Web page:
In Tune with Torah this week = Stop looking at your past life and instead focus your sights on where you are going. Keep pressing on to fulfilling the purpose for which the God of Israel put you on this earth.

May you and your family be abundantly blessed during this season of the Lord’s festivals.
May we all draw closer to the God of Abraham, Isaac and Jacob in this new year and walk more diligently in His ways.

Shana Tova v’ metuka! (May you have a good and sweet year.)

Shabbat Shalom

Weekly Torah Commentary – Vayishlach December 5, 2014

Genesis 32:4-36:43

In this week’s reading, the brothers, Jacob and Esau, meet again after a separation of twenty two years. Years before, Esau had sworn to kill Jacob in revenge for what he saw as the theft of his blessing. Is he still angry enough to kill? Jacob sends messengers to let his brother know he is coming. On their return, they inform Jacob that Esau is coming to meet him with four hundred men. We then read:

Then Jacob was greatly afraid and distressed. (32:8)

Jacob is in the grip of strong emotions. But what is the difference between fear and distress? Could it be that he was in fear of being killed? And distressed that he might have to kill his own brother in self-defense?

The difference between being afraid and distressed is that it is one thing to fear one’s own death, quite another to contemplate being the cause of someone else’s. Jacob was distressed at the possibility of being forced to kill even if that were entirely justified by the concept of self-defense..

At stake is a moral dilemma. A dilemma is not simply a conflict. There are many moral conflicts. May we perform an abortion to save the life of the mother, for example? When two duties conflict the higher value, once determined, takes priority. An answer is forthcoming.

A dilemma, however, is a situation in which there is no right answer. I ought not to do A (allow myself to be killed); I ought not to do B (kill someone else); but I must do one or the other. The fact that one principle (self-defense) overrides another (the prohibition against killing) does not mean that, faced with such a choice, I am without inner qualms. Sometimes being moral means that I experience distress at finding myself in the position to even make such a choice. Doing the right thing may mean that I do not feel guilt, but I may still feel regret that I had to do what I did at all.

A moral system which leaves room for the existence of dilemmas is one that does not attempt to eliminate the complexities of the human life. In a conflict between two rights or two wrongs, there may be a proper way to act but this does not cancel out all emotional pain. It is indicative of Jacob’s greatness that he was capable of moral anxiety even at the prospect of doing something entirely justified, namely defending his own life at the cost of his brother’s. A person or a nation capable of feeling distress, even in victory, is one that knows the tragic complexity of moral life.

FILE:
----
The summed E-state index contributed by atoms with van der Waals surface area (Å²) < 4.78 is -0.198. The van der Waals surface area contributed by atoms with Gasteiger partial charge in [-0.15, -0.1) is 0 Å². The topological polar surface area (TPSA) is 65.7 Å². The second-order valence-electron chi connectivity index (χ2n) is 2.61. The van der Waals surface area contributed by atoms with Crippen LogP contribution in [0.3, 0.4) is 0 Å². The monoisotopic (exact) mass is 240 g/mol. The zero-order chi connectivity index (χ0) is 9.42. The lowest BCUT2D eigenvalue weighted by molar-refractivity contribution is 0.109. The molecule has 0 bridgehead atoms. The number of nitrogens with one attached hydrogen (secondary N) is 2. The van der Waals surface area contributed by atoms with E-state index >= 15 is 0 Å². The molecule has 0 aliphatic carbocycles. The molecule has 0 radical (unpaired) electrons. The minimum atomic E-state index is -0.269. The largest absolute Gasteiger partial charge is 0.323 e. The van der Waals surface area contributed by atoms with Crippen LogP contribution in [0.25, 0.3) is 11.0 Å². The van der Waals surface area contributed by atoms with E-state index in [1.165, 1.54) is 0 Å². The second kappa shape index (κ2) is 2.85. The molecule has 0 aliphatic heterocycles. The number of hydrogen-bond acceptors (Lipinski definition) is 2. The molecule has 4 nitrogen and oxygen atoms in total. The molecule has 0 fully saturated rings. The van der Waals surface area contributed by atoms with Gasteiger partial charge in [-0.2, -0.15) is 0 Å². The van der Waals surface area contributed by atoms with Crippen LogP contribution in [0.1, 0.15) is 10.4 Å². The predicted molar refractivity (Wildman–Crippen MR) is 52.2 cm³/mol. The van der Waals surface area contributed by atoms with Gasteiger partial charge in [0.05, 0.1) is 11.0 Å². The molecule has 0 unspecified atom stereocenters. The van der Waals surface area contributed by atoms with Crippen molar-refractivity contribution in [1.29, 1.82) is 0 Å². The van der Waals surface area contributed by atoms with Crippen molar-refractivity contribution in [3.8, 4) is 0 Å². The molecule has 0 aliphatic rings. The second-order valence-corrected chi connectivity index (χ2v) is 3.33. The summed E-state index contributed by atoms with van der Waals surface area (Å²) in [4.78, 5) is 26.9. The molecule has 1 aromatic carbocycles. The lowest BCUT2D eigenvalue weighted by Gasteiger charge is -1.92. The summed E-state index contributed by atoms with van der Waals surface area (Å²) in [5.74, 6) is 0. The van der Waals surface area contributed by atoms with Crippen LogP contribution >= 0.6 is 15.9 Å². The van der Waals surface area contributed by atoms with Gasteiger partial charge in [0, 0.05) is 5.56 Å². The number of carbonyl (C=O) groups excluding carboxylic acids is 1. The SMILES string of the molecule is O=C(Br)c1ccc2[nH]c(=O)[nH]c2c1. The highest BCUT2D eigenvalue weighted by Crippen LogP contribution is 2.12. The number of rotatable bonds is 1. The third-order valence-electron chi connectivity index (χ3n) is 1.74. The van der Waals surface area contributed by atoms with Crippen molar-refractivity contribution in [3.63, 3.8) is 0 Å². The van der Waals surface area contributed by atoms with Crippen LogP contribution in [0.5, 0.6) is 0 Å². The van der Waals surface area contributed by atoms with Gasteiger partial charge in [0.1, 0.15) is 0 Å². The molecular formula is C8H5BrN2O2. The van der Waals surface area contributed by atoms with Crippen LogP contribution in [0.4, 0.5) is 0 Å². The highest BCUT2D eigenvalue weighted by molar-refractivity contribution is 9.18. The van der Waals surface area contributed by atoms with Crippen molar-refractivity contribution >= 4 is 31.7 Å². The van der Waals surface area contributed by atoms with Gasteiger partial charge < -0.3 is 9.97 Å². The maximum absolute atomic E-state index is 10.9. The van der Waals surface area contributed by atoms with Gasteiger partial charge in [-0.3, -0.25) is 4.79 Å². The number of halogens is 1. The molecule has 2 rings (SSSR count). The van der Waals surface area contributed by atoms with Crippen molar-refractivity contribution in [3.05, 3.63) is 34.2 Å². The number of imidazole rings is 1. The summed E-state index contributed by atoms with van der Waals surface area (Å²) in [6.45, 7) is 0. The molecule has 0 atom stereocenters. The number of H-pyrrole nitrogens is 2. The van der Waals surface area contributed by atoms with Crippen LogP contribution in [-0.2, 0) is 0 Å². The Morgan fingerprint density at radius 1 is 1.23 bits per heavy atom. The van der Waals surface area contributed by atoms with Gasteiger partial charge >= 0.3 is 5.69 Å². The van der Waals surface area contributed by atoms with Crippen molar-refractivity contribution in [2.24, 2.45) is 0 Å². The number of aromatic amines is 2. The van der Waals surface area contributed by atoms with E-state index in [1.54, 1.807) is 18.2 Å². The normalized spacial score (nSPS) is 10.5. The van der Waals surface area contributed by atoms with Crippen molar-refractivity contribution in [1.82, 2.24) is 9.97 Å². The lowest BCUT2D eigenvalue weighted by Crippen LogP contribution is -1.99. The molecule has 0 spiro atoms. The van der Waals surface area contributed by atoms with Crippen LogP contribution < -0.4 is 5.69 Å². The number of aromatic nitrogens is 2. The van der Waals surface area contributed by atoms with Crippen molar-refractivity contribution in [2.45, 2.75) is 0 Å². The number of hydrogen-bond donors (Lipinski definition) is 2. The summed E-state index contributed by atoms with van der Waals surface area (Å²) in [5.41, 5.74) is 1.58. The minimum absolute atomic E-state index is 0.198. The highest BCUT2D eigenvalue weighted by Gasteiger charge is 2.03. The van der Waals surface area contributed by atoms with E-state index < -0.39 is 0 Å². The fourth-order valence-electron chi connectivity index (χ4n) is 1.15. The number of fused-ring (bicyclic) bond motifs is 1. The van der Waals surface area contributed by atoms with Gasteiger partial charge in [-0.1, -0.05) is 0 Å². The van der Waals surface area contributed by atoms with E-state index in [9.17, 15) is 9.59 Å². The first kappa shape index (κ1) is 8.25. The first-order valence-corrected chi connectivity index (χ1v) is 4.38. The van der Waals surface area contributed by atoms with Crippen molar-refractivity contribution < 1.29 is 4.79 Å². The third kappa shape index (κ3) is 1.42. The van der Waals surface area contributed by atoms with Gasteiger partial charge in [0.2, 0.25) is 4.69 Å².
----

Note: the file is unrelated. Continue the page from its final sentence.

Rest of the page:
In Tune with Torah this week = in the complicated times of life, are we the kind of people who seek to choose the higher ground and establish priorities while maintaining a sincere love towards our fellow man? Imagine yourself in Jacob’s shoes. How would you have felt?

Shabbat Shalom

Weekly Torah Commentary — Ki Tetzei September 5, 2014

Deuteronomy 21:10 – 25:19

This week’s Torah reading begins with war and ends with war. In between, the portion is packed with commandments; in fact, more commandments are found in this section than in any other.

Early in the reading, we notice that there is a cause-and-effect relationship among the first three topics: a beautiful wife, taken in battle, will lead to a situation in which a man has one favored wife and one whom he rejects, which in turn leads to the “rebellious son.”

If a man has a stubborn and rebellious son, who will not obey the voice of his father, or the voice of his mother, and who, when they have chastened him, will not listen to them… (Deuteronomy 21:18)

The commentators suggest that the rebellious child is not raised in a vacuum; he is the result of a dysfunctional home. This child’s mother was torn forcibly from her family and homeland. It is a recipe for the collision of two cultures and two value systems. The disunity in the home contributes to the son’s disinterest in spiritual matters. As the son of a father who lacked self-control, preferring immediate gratification, is it any wonder that the child would grow up with similar traits?

The key to understanding is in this verse: the rebellious son refuses to listen to BOTH his father and his mother. Considering how they came together, it’s no surprise that the parents are not on the same page. The clear absence of unity between the parents breeds the rebellious son. That is not to say that he is ‘off the hook’, particularly as an adult with free choice but it is to say that how parents live affects their children far more than what they say.